a theatre, film & pop culture review
And thus we arrive at the category that ruins my Oscars streak nearly every year. I saw 56 of the 57 nominated films, but alas, The Missing Picture has not yet been released in the U.S. and is impossible to find online (if you’re looking in the U.S., anyway). In the film, writer-director Rithy Panh uses clay figures, archival footage, and his own narration to recreate the atrocities Cambodia’s Khmer Rouge committed between 1975 and 1979. A winner at Cannes and by all accounts fascinating, it seems a bit too form-pushing for the Academy.
Of course, the weakest film also has the highest spoiler potential, and Felix Van Groeningen’s The Broken Circle Breakdown is a mess. In this manipulative melodrama, the relationship of atheist Americanophile Didier (Johan Heldenbergh) and super-tattooed believer Elise (Veerle Baetens) is tested when their daughter is diagnosed with cancer. Jumping back and forth from the strained present to the passionate past, the weepy film is periodically broken up with charming musical performances (the couple is in a bluegrass band) that offer a welcome distraction from its otherwise overly-familiar story and liberal pandering (there’s a lot of eye-rollingly obvious anti-Bushism). It’s not as affecting as it wants to be (though the two actors are more than likable), but it’s the type of sentimental film that the Academy goes for, so it’s one to keep your eye on.
The latest from director-writer Hany Abu-Assad (Paradise Now) concerns the Israeli occupation of Palestine and is grippingly filmed like a Bourne movie with heart-pounding torture sequences and chases down narrow alleys, across uneven rooftops, and through unsurprised strangers’ apartments. Omar focuses on three childhood friends — two of which are in love with the third’s sister — who prove their opposition through sniper attacks on Israeli military. When Omar (Adam Bakri) — handsome, with a poet’s soul — gets caught, his only choice is to feign collaboration while everyone believes he’s turned against them. What this political thriller does so well is depict the disarming contrast between everyday life on the West Bank and the violent, constant reality of the occupation and its resistance. The ending, chilling and abrupt, speaks to the shocking truth of that situation, but it’ll prove too pro-Palestine for the Academy.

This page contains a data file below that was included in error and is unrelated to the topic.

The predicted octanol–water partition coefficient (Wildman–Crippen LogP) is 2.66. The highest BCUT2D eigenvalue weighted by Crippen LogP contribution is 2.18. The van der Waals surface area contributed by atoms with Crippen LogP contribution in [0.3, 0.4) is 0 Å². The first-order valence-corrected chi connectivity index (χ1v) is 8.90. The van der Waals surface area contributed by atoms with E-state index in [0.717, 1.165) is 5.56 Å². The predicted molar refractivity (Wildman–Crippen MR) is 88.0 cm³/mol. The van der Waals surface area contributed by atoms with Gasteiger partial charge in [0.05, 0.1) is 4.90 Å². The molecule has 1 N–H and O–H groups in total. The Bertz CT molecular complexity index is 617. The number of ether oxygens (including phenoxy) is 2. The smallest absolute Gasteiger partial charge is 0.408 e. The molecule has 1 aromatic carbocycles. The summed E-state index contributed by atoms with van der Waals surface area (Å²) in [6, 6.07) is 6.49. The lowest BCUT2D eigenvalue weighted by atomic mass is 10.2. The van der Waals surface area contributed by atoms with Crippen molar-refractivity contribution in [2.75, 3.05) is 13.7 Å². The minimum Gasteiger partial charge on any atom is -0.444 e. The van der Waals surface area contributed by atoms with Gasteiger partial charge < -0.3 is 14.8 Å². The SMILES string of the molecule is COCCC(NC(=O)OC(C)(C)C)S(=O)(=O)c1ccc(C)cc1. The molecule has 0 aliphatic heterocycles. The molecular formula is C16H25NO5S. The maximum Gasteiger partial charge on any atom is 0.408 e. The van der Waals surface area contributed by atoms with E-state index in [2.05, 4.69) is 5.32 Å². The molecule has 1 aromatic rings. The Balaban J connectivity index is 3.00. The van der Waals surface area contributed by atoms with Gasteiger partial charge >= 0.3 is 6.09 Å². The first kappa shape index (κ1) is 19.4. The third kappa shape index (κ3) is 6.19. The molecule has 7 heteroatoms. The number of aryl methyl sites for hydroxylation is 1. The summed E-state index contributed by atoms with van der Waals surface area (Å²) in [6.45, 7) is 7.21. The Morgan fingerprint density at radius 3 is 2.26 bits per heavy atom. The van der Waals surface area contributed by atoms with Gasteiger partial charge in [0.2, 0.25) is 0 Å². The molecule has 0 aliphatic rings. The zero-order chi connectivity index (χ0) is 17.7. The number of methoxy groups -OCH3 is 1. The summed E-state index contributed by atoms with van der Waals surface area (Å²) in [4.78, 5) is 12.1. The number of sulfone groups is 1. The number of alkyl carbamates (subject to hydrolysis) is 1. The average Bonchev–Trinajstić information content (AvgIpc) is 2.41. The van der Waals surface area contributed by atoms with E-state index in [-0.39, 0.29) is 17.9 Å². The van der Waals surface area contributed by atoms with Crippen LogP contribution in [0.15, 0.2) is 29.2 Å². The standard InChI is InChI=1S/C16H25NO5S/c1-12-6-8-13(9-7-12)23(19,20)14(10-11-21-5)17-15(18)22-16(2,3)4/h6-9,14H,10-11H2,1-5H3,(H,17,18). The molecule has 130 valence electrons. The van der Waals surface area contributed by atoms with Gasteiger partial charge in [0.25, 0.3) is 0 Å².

In The Hunt, a spurned girl crushing on her kindergarten teacher acts out by implying that he behaved inappropriately toward her. Not understanding the severity of her actions until it’s too late, Klara (Annika Wedderkopp) tries to right the wrong, but the community has already determined that Lucas — sensitively, inwardly portrayed by Mads Mikkelsen (A Roayl Affair, Hannibal) — is beyond guilty. The result is a witch hunt that plays, mercilessly, with hunting metaphors: Lucas is the accused predator of children, and so the village of ever-aggressive hunters becomes animalistic in its violent pursuit of him. Director Thomas Vinterberg just as aggressively builds the disturbing tension, crafting a deeply unsettling depiction of mob mentality in a small town. The Hunt is an unlikely winner, but a worthy nominee.
There’s so much going on in The Great Beauty that it’s difficult to process after just a single viewing. Writer-director Paolo Sorrentino’s film follows legendary one-time novelist Jep (Toni Servillo) who, at 65, continues to seduce his way through the lavish nightlife of Rome. Constructed as a series of highly stylized, loosely connected incidents (Baz Luhrman could learn a thing or two from the delirious party scenes), the film roves, philosophically, contrasting the modern (boozy nightclubs and shiny baubles) with the ancient (the relics and ruins of Rome) and ruminating on our own mortality. What else is there in life but to enjoy and appreciate each moment, the film asks, just as a wide-eyed tourist does, traveling to never-before-seen locations? It’s interesting to note that The Great Beauty comes along at the same time as, and is a cousin (not quite a sibling) to, those other hedonistic films, The Great Gatsby and The Wolf of Wall Street. To varying degree (of success), all portray decadent excess in order to get at something deeper, more profound about ourselves. That it’s the frontrunner in this race, is surprising, but it’s already won the Golden Globe and the BAFTA, and so will likely take the Oscar home as well.